Virtual learning can offer a variety of benefits to districts as well as students. Implementing virtual and online learning can help to ensure that students are ready for college and career, as well as compensate for teacher shortages in critical areas, help to meet the requirements of the Common Core and state standards, and get the most out of limited budget resources.
The importance of engaging students in meaningful mathematical discussion has long been identified as an essential component of students’ mathematics learning but has come to the forefront with the more rigorous college and career readiness standards. When students share and exchange their ideas, they are able to reflect on their own understanding while making sense of and critiquing the ideas of others in a collaborative and supportive learning environment.
Computer adaptive tests (CAT) are really growing in
popularity. With an adaptive model, which technology
clearly facilitates, great efficiencies are gained.
More than 14.5 percent of the population of Maryland’s Prince George’s County Public Schools (PGCPS) is comprised of students categorized as Limited English Proficient.
Collaboration is a 21st-century skill school leaders are trying to instill in students. What kind of collaboration can superintendents engage in to help run their districts at optimal effectiveness?
English-language learners now comprise more than five percent of Cincinnati’s school population—which has grown more than 500 percent in the past five years.
Improving the writing skills of all 6,500 students emerged as a top priority for the administrators of Mississippi’s Gulfport School District beginning in fall 2014. “We needed a resource that addressed the rigorous writing requirements of the Common Core, as well as one that would allow educators to teach writing in a systematic way,” says Patty Cooper, ELA Curriculum Specialist for Gulfport.
Like most districts, increasing the graduation rate is a top priority in the School District of Palm Beach County. And with 187 schools and 183,000 students, the Florida district has a large challenge.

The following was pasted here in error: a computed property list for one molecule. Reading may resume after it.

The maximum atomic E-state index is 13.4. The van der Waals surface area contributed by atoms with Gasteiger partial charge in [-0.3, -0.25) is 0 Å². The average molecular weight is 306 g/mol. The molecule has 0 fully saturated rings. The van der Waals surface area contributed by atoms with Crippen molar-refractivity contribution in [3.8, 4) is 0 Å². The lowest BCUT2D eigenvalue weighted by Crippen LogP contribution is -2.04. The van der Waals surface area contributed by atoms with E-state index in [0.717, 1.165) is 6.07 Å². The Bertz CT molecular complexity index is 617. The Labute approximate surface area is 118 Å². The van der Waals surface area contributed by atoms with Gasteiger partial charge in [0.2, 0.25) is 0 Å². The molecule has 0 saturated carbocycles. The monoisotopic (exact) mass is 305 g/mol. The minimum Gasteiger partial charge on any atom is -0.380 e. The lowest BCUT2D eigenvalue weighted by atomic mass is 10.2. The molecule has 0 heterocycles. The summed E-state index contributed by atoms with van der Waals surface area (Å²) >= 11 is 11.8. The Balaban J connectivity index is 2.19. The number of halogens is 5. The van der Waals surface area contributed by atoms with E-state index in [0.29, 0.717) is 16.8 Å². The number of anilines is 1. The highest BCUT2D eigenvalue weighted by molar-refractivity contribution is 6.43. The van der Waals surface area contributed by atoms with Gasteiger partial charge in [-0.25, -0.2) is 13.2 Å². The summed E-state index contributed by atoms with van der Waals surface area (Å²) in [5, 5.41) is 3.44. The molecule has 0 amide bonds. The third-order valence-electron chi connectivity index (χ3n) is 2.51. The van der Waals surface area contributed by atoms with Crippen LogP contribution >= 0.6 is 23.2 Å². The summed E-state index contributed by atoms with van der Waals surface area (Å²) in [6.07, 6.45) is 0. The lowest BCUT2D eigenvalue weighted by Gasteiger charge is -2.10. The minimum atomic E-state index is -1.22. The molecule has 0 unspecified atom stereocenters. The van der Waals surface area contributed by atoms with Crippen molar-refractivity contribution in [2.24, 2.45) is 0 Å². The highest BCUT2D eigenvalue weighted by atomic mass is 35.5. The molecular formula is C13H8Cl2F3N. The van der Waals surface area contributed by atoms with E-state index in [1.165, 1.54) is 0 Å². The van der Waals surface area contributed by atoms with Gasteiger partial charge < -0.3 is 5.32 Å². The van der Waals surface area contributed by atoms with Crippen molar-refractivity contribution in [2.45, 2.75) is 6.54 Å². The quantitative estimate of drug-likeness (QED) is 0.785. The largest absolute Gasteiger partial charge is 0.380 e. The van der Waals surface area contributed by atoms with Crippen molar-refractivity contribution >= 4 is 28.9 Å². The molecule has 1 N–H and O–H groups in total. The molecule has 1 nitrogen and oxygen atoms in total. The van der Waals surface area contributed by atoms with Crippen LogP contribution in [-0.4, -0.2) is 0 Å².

At the Challenge to Excellence Charter School (C2E) in Parker, Colorado, educators are using tablets and Google tools in surprising ways to foster creativity, collaboration and content creation in grades K-3, while also establishing a foundation of knowledge-seeking skills that students will use in later grades. In this web seminar, educators from C2E discussed how the school is using Android tabletswith Google Play for Education both inside and outside the classroom for research, projects, field trips and more, how these tools have helped students take ownership of their learning, and the keys to a successful implementation at any school or district.
Whether you have just begun your blended learning journey, or it is a path you have been traveling down for several years, it’s important to stay dynamic and reflective on your practice in order to ensure that your blended initiative is having a positive impact on student success.
The need for a secure and protected digital learning environment in districts is paramount, particularly when it comes to online testing. While conducting large-scale online testing requires advanced coordination that is both time-consuming and complex, using iPads can save time and simplify the process, so teachers, students and administrators can focus on teaching and learning, and on being better prepared for online exams.
In this web seminar, originally broadcast on April 14, 2015, educator Kevin Brookhouser discussed ways to empower students by providing them time to drive their own learning, using the simple concept of 20Time: giving students one day a week to work on a project of their choosing—one that serves a real audience and solves a real-world problem.
When administrators consider implementing blended learning, they tend to start with technology, evaluating what they have or what they need. But what happens after the technology—the operational side of things—is what can really make or break a blended learning initiative.
Close reading is a popular term today in elementary literacy classrooms and a requirement in the Common Core ELA standards in order to ensure students are college- and career- ready. It enables students to independently comprehend increasingly challenging texts. Students need to develop the habits of mind and the skills necessary to unpack the deep, embedded meanings found in complex, challenging texts on their own.
When resources are scarce and distances are vast, how can school districts leverage curriculum, technology and instructional support to deliver customized learning that breaks the industrial-age barriers of time, space, path and pace?